Hasty Indiscriminate Arrests, Difficulty in Getting Bail Needs Urgent Attention: CJI

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JAIPUR – Chief Justice of India N.V. Ramana on Saturday said that from hasty indiscriminate arrests, to difficulty in obtaining bail, the process leading to the prolonged incarceration of undertrials needs urgent attention.

He added that prisons are “black boxes” and prisoners are “often unseen, unheard citizens”.

Delivering an address at the 18th All India Legal Services Authority, also attended by Union Law Minister Kiren Rijiju, and senior judges of the top court, he said: “The challenges are huge. In our criminal justice system, the process is the punishment. From hasty indiscriminate arrests, to difficulty in obtaining bail, the process leading to the prolonged incarceration of undertrials needs urgent attention.

“We need a holistic plan of action, to increase the efficiency of the administration of criminal justice. Training and sensitisation of the police and modernisation of the prison system is one facet of improving the administration of criminal justice. NALSA and legal service authorities need to focus on the above issues to determine how best they can help.”

Responding to the concerns expressed by Union Minister Rijiju on the huge case backlog in the country, Justice Ramana stressed that the non-filling up of judicial vacancies was the major reason for it.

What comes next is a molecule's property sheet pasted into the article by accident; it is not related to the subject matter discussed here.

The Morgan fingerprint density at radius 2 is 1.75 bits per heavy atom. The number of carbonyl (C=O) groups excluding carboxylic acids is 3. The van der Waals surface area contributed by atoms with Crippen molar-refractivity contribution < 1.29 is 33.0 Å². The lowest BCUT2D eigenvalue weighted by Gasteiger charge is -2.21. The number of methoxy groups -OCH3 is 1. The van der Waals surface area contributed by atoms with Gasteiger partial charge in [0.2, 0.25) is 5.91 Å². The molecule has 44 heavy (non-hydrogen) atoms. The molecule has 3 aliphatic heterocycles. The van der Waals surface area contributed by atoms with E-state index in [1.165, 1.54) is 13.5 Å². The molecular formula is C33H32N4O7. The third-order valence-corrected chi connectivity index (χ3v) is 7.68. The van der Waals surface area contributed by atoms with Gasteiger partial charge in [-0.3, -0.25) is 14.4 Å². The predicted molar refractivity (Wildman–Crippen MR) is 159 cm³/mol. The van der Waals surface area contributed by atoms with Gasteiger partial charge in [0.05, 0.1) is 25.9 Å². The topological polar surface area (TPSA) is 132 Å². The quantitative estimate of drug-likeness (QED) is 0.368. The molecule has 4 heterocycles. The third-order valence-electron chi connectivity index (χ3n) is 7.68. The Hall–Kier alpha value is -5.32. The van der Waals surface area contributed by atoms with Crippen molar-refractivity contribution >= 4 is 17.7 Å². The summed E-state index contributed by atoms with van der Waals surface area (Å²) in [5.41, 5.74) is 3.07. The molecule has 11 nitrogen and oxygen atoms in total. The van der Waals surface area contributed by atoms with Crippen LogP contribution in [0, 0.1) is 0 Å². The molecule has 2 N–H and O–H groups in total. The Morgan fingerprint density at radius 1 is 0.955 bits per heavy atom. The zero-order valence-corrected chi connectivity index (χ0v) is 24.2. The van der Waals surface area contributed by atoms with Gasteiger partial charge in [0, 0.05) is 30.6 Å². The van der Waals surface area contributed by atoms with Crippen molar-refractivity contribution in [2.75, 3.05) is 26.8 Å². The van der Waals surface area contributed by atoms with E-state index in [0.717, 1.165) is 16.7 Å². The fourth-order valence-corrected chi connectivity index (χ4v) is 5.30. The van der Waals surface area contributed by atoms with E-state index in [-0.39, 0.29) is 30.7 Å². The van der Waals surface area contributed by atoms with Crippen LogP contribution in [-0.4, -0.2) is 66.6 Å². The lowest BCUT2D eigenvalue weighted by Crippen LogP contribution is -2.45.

Rijiju said it was a matter of concern that over five crore cases are pending in courts across the country in the 75th year of independence and emphasised on coordinated efforts by judiciary and the executive to reduce pendency.

“The pendency of cases in our country is touching five crore. What’ll be the situation after 25 years? People ask me about as the Law Minister,” he said.

The Chief Justice said: “We judges also, when we go outside the country, face the same question, how many years….. You all know the reasons for pendency. I need not elaborate on it… You all know the major important reason is the non-filling up of the judicial vacancies and not improving the judicial infrastructure.”

He said the judiciary is always ahead in trying to resolve all these issues and his only request is that the government has to take up the filling up of vacancies, as well as providing infrastructure.

He added that the National Legal Services Authority (NALSA) is the best model and it is a success story and a suggestion for a Judicial Infrastructure Authority in the last Chief Justices’ conference was made.

“Unfortunately, it was not taken up. However, I hope and trust that the issue will be revisited,” he said, also mentioning how NALSA was settling around two crore pre-litigating cases and one crore pending cases last year.

Chief Justice Ramana cited that there are 6.1 lakh prisoners in 1,378 prisons and they are indeed one of the most vulnerable sections of our society.”Prisons are black boxes. Prisoners are often unseen, unheard citizens. Prisons have different impacts on different categories of prisoners, particularly those belonging to marginalised communities,” he said.

He added that a grave issue affecting our criminal justice system is the high population of undertrials in prisons and out of 6.10 lakhs prisoners in India, around 80 per cent are under trial prisoners. -IANS

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